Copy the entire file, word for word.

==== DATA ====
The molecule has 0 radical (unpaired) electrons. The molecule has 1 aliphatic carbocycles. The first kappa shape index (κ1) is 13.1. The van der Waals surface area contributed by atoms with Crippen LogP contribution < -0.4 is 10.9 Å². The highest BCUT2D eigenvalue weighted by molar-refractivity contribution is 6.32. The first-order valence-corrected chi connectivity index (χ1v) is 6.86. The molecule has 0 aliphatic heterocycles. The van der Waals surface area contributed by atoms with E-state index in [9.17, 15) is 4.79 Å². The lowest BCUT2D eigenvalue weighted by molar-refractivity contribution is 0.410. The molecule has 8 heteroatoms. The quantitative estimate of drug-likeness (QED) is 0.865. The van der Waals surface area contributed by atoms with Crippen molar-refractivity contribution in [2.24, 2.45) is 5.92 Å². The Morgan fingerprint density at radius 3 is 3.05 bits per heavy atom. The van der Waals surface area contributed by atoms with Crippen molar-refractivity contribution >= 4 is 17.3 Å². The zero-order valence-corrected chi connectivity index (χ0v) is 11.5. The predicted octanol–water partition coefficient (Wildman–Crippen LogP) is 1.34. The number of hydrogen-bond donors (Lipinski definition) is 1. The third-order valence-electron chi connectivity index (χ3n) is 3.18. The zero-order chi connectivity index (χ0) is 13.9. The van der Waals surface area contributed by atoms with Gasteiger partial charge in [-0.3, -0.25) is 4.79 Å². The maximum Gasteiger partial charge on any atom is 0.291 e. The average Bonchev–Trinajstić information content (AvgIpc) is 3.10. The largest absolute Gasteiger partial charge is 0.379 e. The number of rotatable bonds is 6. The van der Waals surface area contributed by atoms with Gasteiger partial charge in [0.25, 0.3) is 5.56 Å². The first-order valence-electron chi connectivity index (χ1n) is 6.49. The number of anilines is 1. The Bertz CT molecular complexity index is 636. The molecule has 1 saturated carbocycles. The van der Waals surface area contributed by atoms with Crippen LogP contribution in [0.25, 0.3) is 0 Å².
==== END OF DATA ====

The molecule has 0 radical (unpaired) electrons. The molecule has 1 aliphatic carbocycles. The first kappa shape index (κ1) is 13.1. The van der Waals surface area contributed by atoms with Crippen LogP contribution < -0.4 is 10.9 Å². The highest BCUT2D eigenvalue weighted by molar-refractivity contribution is 6.32. The first-order valence-corrected chi connectivity index (χ1v) is 6.86. The molecule has 0 aliphatic heterocycles. The van der Waals surface area contributed by atoms with E-state index in [9.17, 15) is 4.79 Å². The lowest BCUT2D eigenvalue weighted by molar-refractivity contribution is 0.410. The molecule has 8 heteroatoms. The quantitative estimate of drug-likeness (QED) is 0.865. The van der Waals surface area contributed by atoms with Crippen molar-refractivity contribution in [2.24, 2.45) is 5.92 Å². The Morgan fingerprint density at radius 3 is 3.05 bits per heavy atom. The van der Waals surface area contributed by atoms with Crippen molar-refractivity contribution >= 4 is 17.3 Å². The zero-order valence-corrected chi connectivity index (χ0v) is 11.5. The predicted octanol–water partition coefficient (Wildman–Crippen LogP) is 1.34. The number of hydrogen-bond donors (Lipinski definition) is 1. The third-order valence-electron chi connectivity index (χ3n) is 3.18. The zero-order chi connectivity index (χ0) is 13.9. The van der Waals surface area contributed by atoms with Gasteiger partial charge in [-0.3, -0.25) is 4.79 Å². The maximum Gasteiger partial charge on any atom is 0.291 e. The average Bonchev–Trinajstić information content (AvgIpc) is 3.10. The largest absolute Gasteiger partial charge is 0.379 e. The number of rotatable bonds is 6. The van der Waals surface area contributed by atoms with Gasteiger partial charge in [0.25, 0.3) is 5.56 Å². The first-order valence-electron chi connectivity index (χ1n) is 6.49. The number of anilines is 1. The Bertz CT molecular complexity index is 636. The molecule has 1 saturated carbocycles. The van der Waals surface area contributed by atoms with Crippen LogP contribution in [0.25, 0.3) is 0 Å².